Is the Idaho Dairy Industry’s Reliance on Undocumented Workers a Bad Business Model?

If you have a business built on the backs of cheap labor performed by illegal immigrants, you have a bad business model which is doomed to failure and all the complaining in the world is not going to change that. When you build a business that requires cheap labor, you run the risk of not being able to find that labor when you have wage price inflation because as wages go up prices need to go up and if your product is not price elastic along with the cost of labor, you will soon be out of business.

As Idaho is primarily an agricultural state, it has a great need for H-2A guest workers: “Total applications from Idaho agricultural businesses seeking H-2A workers increased 32 percent from fiscal year 2015 to 2017,” according to the Idaho Department of Labor. With a 2.8% unemployment rate, it makes it more difficult for agricultural-based businesses to find low wage workers. The Dairy industry alone requires about 8,500 workers but there aren’t enough Americans to fill these jobs and it is estimated by some that 75% of these workers are illegal.

The difference between crop workers and dairy workers is crop farmers are able to get the necessary H-2A visas but the dairy farmers can’t because their workers are needed year round. If these farmers want to maintain their workers they should be lobbying to change the laws that will allow more H-2A visas or green cards to be issued instead of trying to bring in and keep more illegals here in Idaho.

Bringing in more illegal immigrants will not solve the Dairy farmer’s problems. Their problem is more of an economic problem because even if we get more H-2A visas issued, we are going to see rising inflation in wages paid to Idaho workers, inflation long overdue in our state. There are other problems that must be contended with. Idaho is currently in the midst of a population explosion and adequate housing has become a serious problem as prices are rising faster than incomes. Where do the dairy farmers intend to house the illegal and H-2A workers that they need for their businesses? Worse yet, even if they do find housing, who is going to be responsible for the additional cost of infrastructure such as the education of the illegal workers’ children, not to mention their medical costs? There are no easy fixes to these problems as they are multifaceted.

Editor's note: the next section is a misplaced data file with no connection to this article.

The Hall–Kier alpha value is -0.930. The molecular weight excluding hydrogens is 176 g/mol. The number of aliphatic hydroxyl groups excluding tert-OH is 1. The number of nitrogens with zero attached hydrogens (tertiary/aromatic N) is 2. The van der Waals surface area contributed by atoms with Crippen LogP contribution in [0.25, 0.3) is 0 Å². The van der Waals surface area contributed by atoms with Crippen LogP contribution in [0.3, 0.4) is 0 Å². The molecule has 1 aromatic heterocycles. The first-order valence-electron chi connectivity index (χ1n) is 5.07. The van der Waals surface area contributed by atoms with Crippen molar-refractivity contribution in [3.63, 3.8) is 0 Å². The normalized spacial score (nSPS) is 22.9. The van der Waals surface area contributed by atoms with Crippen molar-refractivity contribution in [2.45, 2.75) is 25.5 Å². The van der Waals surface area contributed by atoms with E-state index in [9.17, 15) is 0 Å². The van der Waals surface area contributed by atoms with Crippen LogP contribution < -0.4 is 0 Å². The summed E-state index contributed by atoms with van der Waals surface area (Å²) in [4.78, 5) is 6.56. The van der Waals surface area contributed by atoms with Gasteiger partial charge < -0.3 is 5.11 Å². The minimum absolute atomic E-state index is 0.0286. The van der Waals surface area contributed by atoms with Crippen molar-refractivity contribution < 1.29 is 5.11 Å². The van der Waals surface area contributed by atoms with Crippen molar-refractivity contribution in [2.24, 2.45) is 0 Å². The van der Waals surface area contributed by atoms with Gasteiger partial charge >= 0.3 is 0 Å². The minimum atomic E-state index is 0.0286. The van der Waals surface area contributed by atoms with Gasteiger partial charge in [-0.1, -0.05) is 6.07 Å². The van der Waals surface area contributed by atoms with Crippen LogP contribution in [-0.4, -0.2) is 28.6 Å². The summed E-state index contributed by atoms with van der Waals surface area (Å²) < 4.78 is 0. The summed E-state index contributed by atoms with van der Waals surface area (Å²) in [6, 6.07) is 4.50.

I will say that if we can get the trade tariff issue resolved and find more equal footing with foreign trading partners like Canada which imposes a 270% tariff on American dairy products, this would allow for better pricing and distribution. With lower tariffs, farmers could sell across the border giving them a broader market and allowing them to pay higher wages and maybe hire more Americans to fill their positions.

There is not a single answer to this problem but allowing illegals in is against the law and needs to be corrected. Idaho is the fourth highest dairy producing state. When it comes to money made on farm products like hay, wheat, milk and beef cattle, Idaho dominates in the West per-capita. That’s according to University of Idaho Agricultural Economist Ben Eborn. In 2017, Idaho had 490 dairy farms which were all family owned and operated. If we want to see this industry do well, we must solve the problem they have with labor costs. A simple solution to the labor problem would be to allow more of the dairy laborers to obtain green cards but that does not solve their housing, education, and medical needs. When the rubber meets the road, dairy farmers must be able to charge more for their products in order to increase wages and benefits to these workers and as wages increase, you will find more legal residents filling open positions on these farms.

There are no easy fixes but removing tariffs would be a good beginning. We would like to hear your comments on this subject.

Join the Discussion